The author then uses this information to classify manuscripts, and on p.35 returns to “the capitula in the tabula“, saying that there are 35 and analysing the variants in the manuscripts, which he finds show disorder, which he believes is due to the Greek original.  Then he discusses the insertion at a later date of these into the body of the text.

This location [of the title] is unvarying from one manuscript to another, which should not surprise us because, in general, once a position for a title and its portions in red, and the amount of space to be left, and the large initial, was established in the text, then it doesn’t move an inch from copy to copy to copy, except where the scribe has a positive and pressing reason to change the arrangement in the copy before him.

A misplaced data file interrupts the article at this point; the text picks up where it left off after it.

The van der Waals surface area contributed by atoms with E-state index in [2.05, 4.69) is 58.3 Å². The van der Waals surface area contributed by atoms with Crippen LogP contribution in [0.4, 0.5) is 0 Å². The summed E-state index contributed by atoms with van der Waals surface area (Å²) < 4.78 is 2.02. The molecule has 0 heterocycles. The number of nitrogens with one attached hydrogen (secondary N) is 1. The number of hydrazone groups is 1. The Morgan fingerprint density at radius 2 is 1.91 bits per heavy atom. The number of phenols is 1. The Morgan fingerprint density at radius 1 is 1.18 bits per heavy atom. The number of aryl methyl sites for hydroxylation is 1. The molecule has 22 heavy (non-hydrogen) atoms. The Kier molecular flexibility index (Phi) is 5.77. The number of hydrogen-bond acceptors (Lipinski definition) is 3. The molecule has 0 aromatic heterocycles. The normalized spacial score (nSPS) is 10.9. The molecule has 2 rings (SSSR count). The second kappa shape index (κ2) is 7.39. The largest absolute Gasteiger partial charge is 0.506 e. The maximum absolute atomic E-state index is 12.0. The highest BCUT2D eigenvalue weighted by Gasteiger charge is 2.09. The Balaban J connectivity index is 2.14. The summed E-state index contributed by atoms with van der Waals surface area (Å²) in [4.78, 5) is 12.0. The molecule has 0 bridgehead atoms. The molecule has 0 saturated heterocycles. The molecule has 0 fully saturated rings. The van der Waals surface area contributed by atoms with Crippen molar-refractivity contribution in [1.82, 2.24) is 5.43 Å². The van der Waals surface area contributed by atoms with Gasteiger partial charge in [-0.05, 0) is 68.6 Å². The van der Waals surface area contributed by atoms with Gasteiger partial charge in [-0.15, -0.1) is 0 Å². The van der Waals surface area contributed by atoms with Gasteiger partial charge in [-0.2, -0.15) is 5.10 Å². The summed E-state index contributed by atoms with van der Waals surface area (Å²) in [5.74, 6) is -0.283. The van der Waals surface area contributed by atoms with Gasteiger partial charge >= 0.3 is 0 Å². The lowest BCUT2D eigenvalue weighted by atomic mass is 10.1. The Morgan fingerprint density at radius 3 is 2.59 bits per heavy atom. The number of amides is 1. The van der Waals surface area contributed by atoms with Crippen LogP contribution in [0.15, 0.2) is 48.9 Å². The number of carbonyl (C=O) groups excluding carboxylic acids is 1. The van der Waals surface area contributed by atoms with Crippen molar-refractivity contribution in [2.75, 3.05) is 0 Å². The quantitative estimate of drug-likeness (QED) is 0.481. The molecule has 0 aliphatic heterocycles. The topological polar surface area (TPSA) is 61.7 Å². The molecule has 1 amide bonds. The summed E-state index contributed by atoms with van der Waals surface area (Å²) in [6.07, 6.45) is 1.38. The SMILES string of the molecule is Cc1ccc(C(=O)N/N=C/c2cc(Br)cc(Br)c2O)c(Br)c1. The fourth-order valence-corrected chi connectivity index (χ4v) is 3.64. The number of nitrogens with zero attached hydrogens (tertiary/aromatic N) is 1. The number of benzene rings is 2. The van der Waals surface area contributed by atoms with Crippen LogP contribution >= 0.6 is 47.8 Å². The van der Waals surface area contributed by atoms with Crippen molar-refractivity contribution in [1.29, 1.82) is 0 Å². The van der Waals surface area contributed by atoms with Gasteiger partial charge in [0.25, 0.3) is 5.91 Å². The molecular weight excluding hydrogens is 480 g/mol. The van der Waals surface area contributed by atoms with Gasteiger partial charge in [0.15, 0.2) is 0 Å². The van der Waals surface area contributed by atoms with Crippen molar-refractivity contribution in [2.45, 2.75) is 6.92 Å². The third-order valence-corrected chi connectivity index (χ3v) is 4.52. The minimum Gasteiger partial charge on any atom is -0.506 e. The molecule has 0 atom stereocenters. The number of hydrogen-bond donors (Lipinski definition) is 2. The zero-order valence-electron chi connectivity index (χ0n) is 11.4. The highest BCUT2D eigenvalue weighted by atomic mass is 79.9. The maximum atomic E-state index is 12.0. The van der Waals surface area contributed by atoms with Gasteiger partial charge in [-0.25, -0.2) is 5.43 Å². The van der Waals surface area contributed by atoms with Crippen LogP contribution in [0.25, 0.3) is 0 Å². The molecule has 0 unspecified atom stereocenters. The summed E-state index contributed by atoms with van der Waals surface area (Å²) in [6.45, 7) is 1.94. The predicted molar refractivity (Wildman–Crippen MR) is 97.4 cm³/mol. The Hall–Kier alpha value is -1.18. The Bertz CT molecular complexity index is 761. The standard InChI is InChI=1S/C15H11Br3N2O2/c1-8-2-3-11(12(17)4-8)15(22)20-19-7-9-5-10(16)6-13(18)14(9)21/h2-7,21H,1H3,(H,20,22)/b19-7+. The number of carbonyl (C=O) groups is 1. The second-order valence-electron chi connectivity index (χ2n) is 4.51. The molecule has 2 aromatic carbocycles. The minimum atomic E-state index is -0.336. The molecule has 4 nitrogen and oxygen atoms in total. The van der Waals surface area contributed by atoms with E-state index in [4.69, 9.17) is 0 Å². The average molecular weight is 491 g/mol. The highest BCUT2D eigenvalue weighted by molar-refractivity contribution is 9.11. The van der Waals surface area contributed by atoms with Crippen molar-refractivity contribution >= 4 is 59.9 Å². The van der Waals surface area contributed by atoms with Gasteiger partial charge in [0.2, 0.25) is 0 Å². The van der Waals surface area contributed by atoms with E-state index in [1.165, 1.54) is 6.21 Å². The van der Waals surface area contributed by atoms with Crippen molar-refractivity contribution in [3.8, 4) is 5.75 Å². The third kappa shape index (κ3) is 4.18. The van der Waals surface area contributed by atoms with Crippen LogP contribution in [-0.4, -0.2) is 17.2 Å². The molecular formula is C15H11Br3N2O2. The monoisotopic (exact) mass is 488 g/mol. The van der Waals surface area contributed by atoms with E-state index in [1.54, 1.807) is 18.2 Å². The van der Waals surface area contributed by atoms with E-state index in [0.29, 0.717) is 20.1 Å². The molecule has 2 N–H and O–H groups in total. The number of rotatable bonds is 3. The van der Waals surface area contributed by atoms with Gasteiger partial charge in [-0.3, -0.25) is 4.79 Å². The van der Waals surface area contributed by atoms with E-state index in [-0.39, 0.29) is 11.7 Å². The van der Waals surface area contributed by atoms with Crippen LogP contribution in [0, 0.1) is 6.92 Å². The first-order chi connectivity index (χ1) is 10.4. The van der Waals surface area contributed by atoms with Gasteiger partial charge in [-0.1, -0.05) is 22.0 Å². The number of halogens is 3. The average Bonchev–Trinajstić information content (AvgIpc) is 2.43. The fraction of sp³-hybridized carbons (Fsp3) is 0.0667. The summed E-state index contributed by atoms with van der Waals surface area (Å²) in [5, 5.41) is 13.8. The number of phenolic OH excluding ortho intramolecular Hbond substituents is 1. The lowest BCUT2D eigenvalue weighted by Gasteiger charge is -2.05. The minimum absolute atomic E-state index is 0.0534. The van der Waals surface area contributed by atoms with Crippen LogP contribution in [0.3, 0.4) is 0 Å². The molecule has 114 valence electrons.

The translator of the tabula can hardly, in my opinion, have also inserted them in the text.  He translated with discernment, and would not have tolerated the awkward disagreements between many of the titles and their content.  Be that as it may, the capitula were inserted very early, before the separation of the mss. into families, and before the suppression of the final millenarist passage.

Their distribution in the text does not reflect their appropriate place.  The scribe who took the initiative or who was responsible for it — the rubricator — was guided by two principles; to follow the order of the tabula, and to use proper names as a guide to position.  Otherwise, in passages not equipped with proper names, it seemed easy to him to read the text to find the coincidence of language.  In this way he sought to achieve an appropriate division of the text.